WASHINGTON, Jan. 6, 2016 - Next week, delegates to the American Farm Bureau Federation convention in Orlando, Florida, will choose the next leader of their organization from among four men with similar resumes and similar goals.This new president, succeeding Texan Bob Stallman who is stepping down after 16 years, will be tasked with leading the nation’s largest agricultural organization and its well-oiled ag policy shop as discussions get under way for the next farm bill. For his efforts, the incoming president will command an organization with almost 6 million member families with a budget of about $25 million and receive a base salary somewhere north of $400,000.
The winner of the election will likely be whoever is most successful at courting the votes of the 203 delegates from AFBF’s Southern region, who form the majority of the 353 voting delegates.
But what separates the men vying for the job? In December, Agri-Pulse sat down with all four candidates to learn about their backgrounds, their goals, and why they want to take the reins of Farm Bureau. So meet the candidates (listed alphabetically by last name):
Barry Bushue, Oregon
Bushue is the current AFBF vice president, a position he’s held since 2008. He’s running with the hopes of improving the organization’s grass-roots membership structure, building stronger relationships with state Farm Bureau affiliates, and continuing AFBF’s policy efforts through his style of inclusive leadership. Bushue’s farm produces flowers and vegetables that his family retails on their own, and he has served as the Oregon Farm Bureau president for 16 years.
In his own words: “I just feel a real passion for what we do. I’m an absolute believer in the value of Farm Bureau and the importance of agriculture,” Bushue said. “This opportunity came and I just really want to take advantage of it, and I hope that the skill set I have benefits as many people as Farm Bureau has benefitted me.”
Zippy Duvall, Georgia
Those in AFBF know Georgia Farm Bureau President Zippy Duvall as a man of faith, be it in God or in agriculture. Like the other candidates, he has risen through ranks of Farm Bureau leadership beginning at the county level and has served as the president of Georgia Farm Bureau for nine years. He told Agri-Pulse he wants to develop a wide network of organizational relationships among Washington’s agricultural power brokers, giving the industry strength on Capitol Hill, as well as encouraging new membership through AFBF’s Young Farmer and Rancher program. Duvall, a poultry and beef producer, is the only candidate hailing from the organization’s powerful Southern region.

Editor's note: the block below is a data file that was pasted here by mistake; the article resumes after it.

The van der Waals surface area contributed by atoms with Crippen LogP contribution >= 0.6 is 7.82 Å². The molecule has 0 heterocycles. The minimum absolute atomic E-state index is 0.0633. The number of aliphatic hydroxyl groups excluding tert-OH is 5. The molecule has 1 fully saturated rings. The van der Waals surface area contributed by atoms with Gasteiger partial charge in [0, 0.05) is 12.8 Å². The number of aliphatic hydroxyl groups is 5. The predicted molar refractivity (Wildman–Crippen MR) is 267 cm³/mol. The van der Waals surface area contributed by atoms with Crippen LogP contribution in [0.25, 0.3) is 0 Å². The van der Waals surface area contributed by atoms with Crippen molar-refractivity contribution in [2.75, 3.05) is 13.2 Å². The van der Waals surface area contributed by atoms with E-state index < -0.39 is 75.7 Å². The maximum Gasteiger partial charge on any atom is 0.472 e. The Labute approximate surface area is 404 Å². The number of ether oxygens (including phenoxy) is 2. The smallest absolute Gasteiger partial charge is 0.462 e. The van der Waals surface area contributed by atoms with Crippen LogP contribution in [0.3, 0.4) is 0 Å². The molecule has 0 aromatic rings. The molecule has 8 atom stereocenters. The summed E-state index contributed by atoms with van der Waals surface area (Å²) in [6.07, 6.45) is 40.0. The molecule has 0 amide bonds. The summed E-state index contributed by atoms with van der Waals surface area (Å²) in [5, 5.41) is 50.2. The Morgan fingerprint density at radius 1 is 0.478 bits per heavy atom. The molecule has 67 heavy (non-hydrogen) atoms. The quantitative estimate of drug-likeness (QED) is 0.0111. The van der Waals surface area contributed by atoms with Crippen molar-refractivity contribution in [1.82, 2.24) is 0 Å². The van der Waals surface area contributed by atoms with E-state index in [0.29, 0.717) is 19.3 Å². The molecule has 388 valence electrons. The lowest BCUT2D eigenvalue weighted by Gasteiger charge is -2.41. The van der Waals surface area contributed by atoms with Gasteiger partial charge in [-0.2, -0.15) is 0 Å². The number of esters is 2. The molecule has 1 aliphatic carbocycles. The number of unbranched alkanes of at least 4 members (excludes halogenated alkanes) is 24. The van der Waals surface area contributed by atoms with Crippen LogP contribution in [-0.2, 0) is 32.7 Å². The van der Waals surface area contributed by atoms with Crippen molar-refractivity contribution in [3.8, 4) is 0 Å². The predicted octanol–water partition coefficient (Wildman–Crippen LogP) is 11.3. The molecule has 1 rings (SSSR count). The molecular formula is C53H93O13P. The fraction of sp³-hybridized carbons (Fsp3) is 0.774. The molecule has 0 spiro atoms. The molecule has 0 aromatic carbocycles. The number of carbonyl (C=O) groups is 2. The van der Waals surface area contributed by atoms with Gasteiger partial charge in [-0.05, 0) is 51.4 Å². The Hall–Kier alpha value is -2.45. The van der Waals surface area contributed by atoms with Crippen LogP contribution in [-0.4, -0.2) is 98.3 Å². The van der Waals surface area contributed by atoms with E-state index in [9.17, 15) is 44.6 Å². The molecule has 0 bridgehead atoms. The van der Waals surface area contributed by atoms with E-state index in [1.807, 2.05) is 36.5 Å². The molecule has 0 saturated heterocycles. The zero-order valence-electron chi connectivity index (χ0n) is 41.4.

In his own words: “(Deciding to run) was not a difficult decision for me,” he said. “I really feel like I have the passion, the experience, the drive, and the interest to serve American farmers and ranchers across this country. I don’t care where they’re from, what hill they live on, or what community they’re in; if they’re a farmer, I want to get up every morning and go to work for them.”
Kevin Rogers, Arizona
Rogers, who has served as president of the Arizona Farm Bureau for 12 years, has a deep connection to the Young Farmer and Rancher program, crediting it with getting him involved in AFBF as a beginning producer. Rogers and his family grow a variety of commodities, including cotton, and he recently finished a stint on the board of the National Cotton Council, which could help him lure Southern votes. His campaign centers around promoting agriculture domestically and internationally as well as reaching out to the younger generation of Farm Bureau members.
In his own words: “It seems like we get hit first out of the desert Southwest with issues,” Rogers said, specifically mentioning air quality and issues with animal rights groups. “I think the diversity of crops and issues that Arizona faces has helped prepare me for the opportunity to run, and I think having a good grasp of those issues would help me serve the American Farm Bureau.”
Don Villwock, Indiana
Villwock recently retired after 13 years as president of Indiana Farm Bureau, but decided to run for the national presidency when encouraged by a group of Southern Farm Bureau presidents. His supporters cite his extensive experience with all sides of Farm Bureau – including insurance and policy – as well as his time working in USDA’s Farm Service Agency, where he served as Indiana state executive director from 1989-1993. He’s been farming in Indiana for more than 40 years. Now, he’s looking to stand up for agriculture on a national level.
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